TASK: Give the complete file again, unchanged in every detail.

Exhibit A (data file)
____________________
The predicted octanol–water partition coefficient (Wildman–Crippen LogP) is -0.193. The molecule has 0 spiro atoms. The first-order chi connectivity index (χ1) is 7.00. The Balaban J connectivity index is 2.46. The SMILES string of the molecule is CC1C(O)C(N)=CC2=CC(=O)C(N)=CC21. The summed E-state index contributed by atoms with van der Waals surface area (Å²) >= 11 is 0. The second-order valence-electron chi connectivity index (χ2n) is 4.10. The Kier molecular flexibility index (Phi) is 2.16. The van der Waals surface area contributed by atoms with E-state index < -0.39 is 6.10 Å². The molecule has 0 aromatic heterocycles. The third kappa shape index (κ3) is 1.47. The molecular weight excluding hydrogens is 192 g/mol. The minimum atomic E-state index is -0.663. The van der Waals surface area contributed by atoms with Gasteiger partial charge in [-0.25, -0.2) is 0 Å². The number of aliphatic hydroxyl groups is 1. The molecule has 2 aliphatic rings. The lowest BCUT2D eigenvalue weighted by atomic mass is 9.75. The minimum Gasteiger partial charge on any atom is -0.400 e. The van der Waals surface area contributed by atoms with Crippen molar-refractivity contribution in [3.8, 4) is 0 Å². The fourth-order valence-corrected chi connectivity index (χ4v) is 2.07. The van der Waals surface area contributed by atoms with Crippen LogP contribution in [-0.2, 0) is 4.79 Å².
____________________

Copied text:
The predicted octanol–water partition coefficient (Wildman–Crippen LogP) is -0.193. The molecule has 0 spiro atoms. The first-order chi connectivity index (χ1) is 7.00. The Balaban J connectivity index is 2.46. The SMILES string of the molecule is CC1C(O)C(N)=CC2=CC(=O)C(N)=CC21. The summed E-state index contributed by atoms with van der Waals surface area (Å²) >= 11 is 0. The second-order valence-electron chi connectivity index (χ2n) is 4.10. The Kier molecular flexibility index (Phi) is 2.16. The van der Waals surface area contributed by atoms with E-state index < -0.39 is 6.10 Å². The molecule has 0 aromatic heterocycles. The third kappa shape index (κ3) is 1.47. The molecular weight excluding hydrogens is 192 g/mol. The minimum atomic E-state index is -0.663. The van der Waals surface area contributed by atoms with Gasteiger partial charge in [-0.25, -0.2) is 0 Å². The number of aliphatic hydroxyl groups is 1. The molecule has 2 aliphatic rings. The lowest BCUT2D eigenvalue weighted by atomic mass is 9.75. The minimum Gasteiger partial charge on any atom is -0.400 e. The van der Waals surface area contributed by atoms with Crippen molar-refractivity contribution in [3.8, 4) is 0 Å². The fourth-order valence-corrected chi connectivity index (χ4v) is 2.07. The van der Waals surface area contributed by atoms with Crippen LogP contribution in [-0.2, 0) is 4.79 Å².